And this is why I sojourn here, Alone and palely loitering, Though the sedge is wither'd from the lake, And no birds sing. We are being lulled into another realm, gently hypnotized and led astray by the poem. She took me to her Elfin grot, And there she wept and sighed full sore, And there I shut her wild wild eyes With kisses four. He does not seem brave and valiant. This transition from life to death is seen in the transition from fall to winter imagery. We give ourselves up to ideals of beauty, then in a trice it is gone, or we go through experiences that are not to our liking, that leave us spent, hollowed out. Although the knight is still alive, he is on the verge of death and awaits what comes next in life.
Is the knight so close to meeting his Maker? There is no doubt that he had difficulty expressing himself when in the company of women. The end of the poem repeats the beginning almost verbatim. Keats appropriates this phrase for a ballad which has been generally read as the story of a seductive and treacherous woman who tempts men away from the real world and then leaves them, their dreams unfulfilled and their lives blighted. I just want you to know, I've made billions of dollars with computers. However, one could also argue that Keats wrote this poem as a dedicated tribute to absolute beauty.
In the final stanza of this poem, the Knight finally answers the original question of the first speaker. Emphasize that these names just describe the system of stressed syllables already inherent in English. Perhaps it refers to the way of expressing her love. The poet used a single rhyme in each stanza, so that the second and the fourth lines rhyme. Have students work in groups to fill in the blank with their own words.
And that unnerving is all in the rhythm. He started courting her, making her garlands and letting her ride his horse. Sleep allows him a release from the supernatural hold the woman had over him. La belle dame sans merci, the beautiful lady without pity, is a femme fatale, a Circelike figure who attracts lovers only to destroy them by her supernatural powers. A new image of twilight is brought up, which is the time of day right before darkness. Keats uses a number of different language techniques to make the poem effective.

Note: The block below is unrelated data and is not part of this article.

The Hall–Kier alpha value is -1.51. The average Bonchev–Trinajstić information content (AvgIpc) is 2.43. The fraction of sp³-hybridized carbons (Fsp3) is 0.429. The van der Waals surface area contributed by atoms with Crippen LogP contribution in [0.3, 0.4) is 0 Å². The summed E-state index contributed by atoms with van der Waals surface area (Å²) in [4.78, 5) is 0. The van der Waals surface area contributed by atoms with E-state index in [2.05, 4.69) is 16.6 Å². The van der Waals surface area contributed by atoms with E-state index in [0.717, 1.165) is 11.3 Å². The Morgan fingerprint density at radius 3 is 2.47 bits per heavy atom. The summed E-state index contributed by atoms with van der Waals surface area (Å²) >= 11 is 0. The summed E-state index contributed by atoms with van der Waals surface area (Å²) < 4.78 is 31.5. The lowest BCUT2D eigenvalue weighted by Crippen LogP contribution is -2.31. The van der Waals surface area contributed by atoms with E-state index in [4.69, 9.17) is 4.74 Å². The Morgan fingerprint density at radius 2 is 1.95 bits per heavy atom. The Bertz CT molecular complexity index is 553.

A haunting ominous effect is created through Keats's use of the formal features of the traditional ballad. There are many such figures in traditional supernatural ballads concerned with a faery's seduction of a human; notable examples include Tam Lin and Thomas the Rhymer. Each line has eight syllables to it, with the last line of each stanza varying from four to five syllables. O what can ail thee, knight-at-arms, So haggard and so woe-begone? Theme The themes running through the poem are death, life, love and magic. Stanza 9 - She calmed me down too, so much so I feel asleep and had a dream. It is important that you understand that you have the capability for it and one day it will strike us all.
This 1795 Words 8 Pages works. The sedge has withered from the lake, And no birds sing. Materialistic beauty is captivating yet ephemeral, and every being that strives to find it, has to be prepared for losing it too, that is the revenge of time. A feminist critic might point to the many ambiguities, contradictions and lacunae in the text to offer a counter-reading in which it is the lady who is, in a sense, the victim. They create ambiguity out of simple concepts as they are so powerful and deep.
With the fourth stanza the knight starts to tell his tale: He had met a beautiful maiden in the meadows. Just as in the first and second stanzas and that question 'O what can ail thee? He is utterly alone in his last moments, and all because he was seduced by that beautiful fairy-woman without mercy. She speaks a strange language, and in her elfin grotto she lulls him to sleep. He met a woman in the meadows Meads , no ordinary woman but a beauty, an otherworldly figure. In this case, Keats is not depicting the idealized world of the nightingale or of 's temple, but a world of pure nightmares, which stem from the loss of a love-attachment. Starting with an old favourite.
This particular ballad has a meter and rhyme scheme that produces a flow that engages the reader. Yes, there might be sexy connotations to this line, too. Wandering in this barren landscape, he is neither in the masculine world of strife and action nor the feminine world of the bower. Her romantic gestures in return. Why does Keats use so many? This knight looks miserable and sick. Once a knight was wandering about in a sad and dejected mood by the side of the lake.
The last line is iambic duometer, or a 5 syllable variation. Probably they do love making and also had sex. Stanza 6 - Afterwards he put her on his horse and he walked alongside as she sang her exotic songs. Contrary to that the rose is a symbol of love but it is fading. He seems to be wandering about aimlessly. The cold is now referenced with regards to the ensuing winter.